United States District Court, D. Hawaii
ORDER GRANTING GOVERNMENT'S MOTION IN LIMINE TO
ADMIT EVIDENCE OF SCHEME TO DEFRAUD (ECF NO. 55) AND DENYING
DEFENDANT'S MOTION TO EXCLUDE EVIDENCE PURSUANT TO FED.
R. EVID. 404(B) (ECF NO. 72)
GILLMOR UNITED STATES DISTRICT JUDGE.
Sheila Harris is charged in the First Superseding Indictment
with eleven counts of wire fraud, two counts of aggravated
identity theft, and four counts of making a false statement
with regards to health care.
is charged with devising a scheme and artifice to defraud and
obtain money from Tricare, a health care program of the
United States Department of Defense Military Health System.
The Government explains the scheme as follows:
The scheme began in July 2008, when Tricare dramatically
reduced the speech therapy reimbursement amounts paid to
Harris Therapy because of Harris Therapy's over billing
for services. It continued through 2012, when Tricare audited
Harris Therapy due to false billing complaints from a parent
of a minor beneficiary. The counts in the indictment relate
to 13 patient beneficiaries and 4 speech therapy providers
(known as speech language pathologists). The full scope of
the scheme involved approximately 5, 259 falsified speech
therapy sessions included in 2, 328 false claims submitted to
Tricare, and over 90 minor beneficiaries.
(Gov't Motion in Limine at pp. 3-4, ECF No. 55).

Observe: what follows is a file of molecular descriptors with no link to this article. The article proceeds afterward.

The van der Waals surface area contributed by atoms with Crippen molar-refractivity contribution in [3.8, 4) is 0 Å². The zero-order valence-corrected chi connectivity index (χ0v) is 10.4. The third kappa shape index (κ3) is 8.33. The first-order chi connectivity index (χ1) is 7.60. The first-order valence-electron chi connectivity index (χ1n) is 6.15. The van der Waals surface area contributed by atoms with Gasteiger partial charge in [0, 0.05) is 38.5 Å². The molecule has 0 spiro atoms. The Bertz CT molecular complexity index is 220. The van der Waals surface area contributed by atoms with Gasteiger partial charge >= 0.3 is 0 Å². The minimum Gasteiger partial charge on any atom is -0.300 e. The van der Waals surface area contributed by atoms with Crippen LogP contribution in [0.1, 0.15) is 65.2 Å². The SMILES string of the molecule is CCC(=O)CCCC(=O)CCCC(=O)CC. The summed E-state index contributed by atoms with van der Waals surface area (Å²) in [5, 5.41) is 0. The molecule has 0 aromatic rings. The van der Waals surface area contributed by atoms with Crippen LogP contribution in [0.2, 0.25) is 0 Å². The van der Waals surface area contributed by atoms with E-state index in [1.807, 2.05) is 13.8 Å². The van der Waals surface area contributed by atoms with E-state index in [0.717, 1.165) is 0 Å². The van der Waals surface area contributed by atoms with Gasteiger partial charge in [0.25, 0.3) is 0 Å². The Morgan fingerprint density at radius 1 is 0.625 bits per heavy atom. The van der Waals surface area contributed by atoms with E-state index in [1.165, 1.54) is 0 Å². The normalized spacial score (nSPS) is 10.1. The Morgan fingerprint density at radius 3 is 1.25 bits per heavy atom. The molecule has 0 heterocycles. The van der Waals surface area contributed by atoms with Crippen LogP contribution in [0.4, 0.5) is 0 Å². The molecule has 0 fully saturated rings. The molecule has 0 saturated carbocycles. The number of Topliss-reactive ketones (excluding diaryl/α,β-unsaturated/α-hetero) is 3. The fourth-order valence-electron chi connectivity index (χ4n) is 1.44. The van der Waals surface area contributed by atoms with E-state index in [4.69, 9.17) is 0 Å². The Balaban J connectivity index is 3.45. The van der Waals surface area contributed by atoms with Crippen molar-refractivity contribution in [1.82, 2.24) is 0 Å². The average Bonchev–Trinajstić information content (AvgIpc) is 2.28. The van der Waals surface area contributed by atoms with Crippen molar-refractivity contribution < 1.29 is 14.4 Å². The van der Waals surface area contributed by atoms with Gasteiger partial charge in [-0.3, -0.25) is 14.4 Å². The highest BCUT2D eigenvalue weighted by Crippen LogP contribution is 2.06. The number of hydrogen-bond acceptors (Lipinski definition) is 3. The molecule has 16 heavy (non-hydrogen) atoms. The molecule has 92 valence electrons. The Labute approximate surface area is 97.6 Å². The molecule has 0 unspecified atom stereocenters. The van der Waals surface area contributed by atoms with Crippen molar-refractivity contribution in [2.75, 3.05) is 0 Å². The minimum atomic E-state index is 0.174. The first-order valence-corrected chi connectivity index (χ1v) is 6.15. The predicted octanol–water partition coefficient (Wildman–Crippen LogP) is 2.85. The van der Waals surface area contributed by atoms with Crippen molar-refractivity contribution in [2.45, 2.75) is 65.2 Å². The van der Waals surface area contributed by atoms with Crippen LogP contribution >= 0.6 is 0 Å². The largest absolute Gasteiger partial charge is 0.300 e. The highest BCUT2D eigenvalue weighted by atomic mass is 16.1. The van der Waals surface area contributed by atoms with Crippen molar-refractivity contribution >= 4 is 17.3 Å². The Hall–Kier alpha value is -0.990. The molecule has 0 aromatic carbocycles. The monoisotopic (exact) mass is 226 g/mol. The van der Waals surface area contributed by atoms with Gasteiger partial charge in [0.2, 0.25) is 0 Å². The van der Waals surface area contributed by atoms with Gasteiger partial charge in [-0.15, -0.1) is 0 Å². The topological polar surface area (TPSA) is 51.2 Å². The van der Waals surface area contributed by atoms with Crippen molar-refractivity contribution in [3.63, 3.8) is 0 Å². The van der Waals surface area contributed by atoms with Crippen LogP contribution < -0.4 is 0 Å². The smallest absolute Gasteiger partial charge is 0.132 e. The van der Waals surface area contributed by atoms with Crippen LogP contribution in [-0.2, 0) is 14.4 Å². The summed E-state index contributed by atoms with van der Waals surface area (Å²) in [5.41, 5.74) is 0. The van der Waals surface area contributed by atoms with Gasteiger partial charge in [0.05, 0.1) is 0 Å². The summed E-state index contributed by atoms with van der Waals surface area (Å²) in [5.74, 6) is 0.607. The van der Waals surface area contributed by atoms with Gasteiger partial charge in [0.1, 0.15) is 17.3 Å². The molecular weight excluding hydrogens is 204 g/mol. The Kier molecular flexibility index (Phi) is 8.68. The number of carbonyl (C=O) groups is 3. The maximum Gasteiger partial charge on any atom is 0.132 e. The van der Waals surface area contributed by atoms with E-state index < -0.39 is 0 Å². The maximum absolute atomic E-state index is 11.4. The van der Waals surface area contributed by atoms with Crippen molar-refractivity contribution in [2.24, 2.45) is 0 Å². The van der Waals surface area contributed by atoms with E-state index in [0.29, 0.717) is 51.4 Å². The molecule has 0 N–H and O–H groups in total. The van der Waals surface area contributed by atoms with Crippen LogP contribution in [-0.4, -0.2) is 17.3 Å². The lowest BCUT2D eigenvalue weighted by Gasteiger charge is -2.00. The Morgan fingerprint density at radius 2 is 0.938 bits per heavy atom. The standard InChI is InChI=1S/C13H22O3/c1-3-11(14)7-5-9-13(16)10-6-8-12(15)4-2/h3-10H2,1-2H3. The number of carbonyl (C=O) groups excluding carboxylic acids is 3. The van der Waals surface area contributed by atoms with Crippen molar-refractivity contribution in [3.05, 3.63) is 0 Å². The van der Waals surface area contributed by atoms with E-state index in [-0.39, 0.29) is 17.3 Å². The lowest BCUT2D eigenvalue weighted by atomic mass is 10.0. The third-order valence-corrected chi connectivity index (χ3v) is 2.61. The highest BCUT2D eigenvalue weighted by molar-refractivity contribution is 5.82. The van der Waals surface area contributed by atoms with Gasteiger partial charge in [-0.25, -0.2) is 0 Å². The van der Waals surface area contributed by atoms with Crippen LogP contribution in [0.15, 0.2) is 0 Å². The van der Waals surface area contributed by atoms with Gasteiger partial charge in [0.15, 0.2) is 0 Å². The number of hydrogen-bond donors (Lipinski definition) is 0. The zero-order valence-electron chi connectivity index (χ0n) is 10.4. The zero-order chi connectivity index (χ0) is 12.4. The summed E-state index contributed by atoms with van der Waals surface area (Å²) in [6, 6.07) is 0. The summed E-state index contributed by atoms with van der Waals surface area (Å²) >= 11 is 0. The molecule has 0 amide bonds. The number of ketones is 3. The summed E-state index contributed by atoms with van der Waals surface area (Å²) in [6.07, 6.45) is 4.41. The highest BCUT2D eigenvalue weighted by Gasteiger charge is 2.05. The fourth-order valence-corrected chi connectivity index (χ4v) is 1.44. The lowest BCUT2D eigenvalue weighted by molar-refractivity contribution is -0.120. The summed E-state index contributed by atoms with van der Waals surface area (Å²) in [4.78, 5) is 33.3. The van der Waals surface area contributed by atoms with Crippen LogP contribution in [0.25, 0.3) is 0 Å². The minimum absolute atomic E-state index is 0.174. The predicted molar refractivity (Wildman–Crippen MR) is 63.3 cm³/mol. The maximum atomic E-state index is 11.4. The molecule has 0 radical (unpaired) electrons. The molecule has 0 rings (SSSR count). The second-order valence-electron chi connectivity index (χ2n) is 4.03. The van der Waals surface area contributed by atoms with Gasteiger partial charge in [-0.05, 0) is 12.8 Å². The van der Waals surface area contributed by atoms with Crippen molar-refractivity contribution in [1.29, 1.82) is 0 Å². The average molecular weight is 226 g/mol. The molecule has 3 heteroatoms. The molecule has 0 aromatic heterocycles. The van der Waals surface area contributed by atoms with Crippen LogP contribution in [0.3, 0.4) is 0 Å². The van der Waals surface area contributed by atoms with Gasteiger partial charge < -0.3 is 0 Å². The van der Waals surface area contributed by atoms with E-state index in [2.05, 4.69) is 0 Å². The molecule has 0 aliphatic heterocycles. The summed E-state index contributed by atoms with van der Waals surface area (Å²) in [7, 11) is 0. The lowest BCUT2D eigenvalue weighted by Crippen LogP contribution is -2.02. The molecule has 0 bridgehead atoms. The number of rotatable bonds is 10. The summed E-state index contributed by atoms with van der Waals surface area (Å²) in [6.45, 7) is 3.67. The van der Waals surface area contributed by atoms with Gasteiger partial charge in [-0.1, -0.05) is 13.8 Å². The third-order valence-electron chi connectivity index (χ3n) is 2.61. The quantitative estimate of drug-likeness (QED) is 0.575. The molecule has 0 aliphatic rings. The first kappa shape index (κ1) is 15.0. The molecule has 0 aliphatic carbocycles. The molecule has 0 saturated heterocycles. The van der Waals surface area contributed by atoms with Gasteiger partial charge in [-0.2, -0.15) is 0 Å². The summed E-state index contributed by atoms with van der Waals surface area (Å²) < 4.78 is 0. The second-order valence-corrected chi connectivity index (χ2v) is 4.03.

IS PERMITTED To Seek To Admit Evidence Of Scheme To
Government may seek to introduce evidence of the overall
scheme to defraud Tricare for speech therapy services from
2008 to 2012.
Government seeks to introduce evidence of the overall scheme
to defraud. The Government asserts the scheme took place from
2008 to 2012 and involved falsified billing and records for
speech therapy services made to Tricare. The Government
argues the evidence does not constitute other acts evidence
pursuant to Federal Rule of Evidence 404(b). The Government
states the evidence of the scheme to defraud is direct
evidence of the charged scheme, an element of the crime.
is charged in the First Superseding Indictment with eleven
counts of wire fraud. The elements of wire fraud are:
(1) the existence of a scheme to defraud;
(2) the use of wire, radio, or television to further the
(3) a specific intent to defraud.
United States v. Jinian, 725 F.3d 954, 960 (9th Cir.
the required elements for the Government to demonstrate,
beyond a reasonable doubt, is the existence of a scheme to
defraud. The Ninth Circuit Court of Appeals explained in
United States v. Loftis, 843 F.3d 1173, 1176-77 (9th
Cir. 2016) that in a wire fraud prosecution the Government
may introduce evidence of uncharged transactions in order to
prove the existence of a scheme to defraud. The appellate
court explained that the commission of wire fraud necessarily
includes a fraudulent scheme as a whole, including executions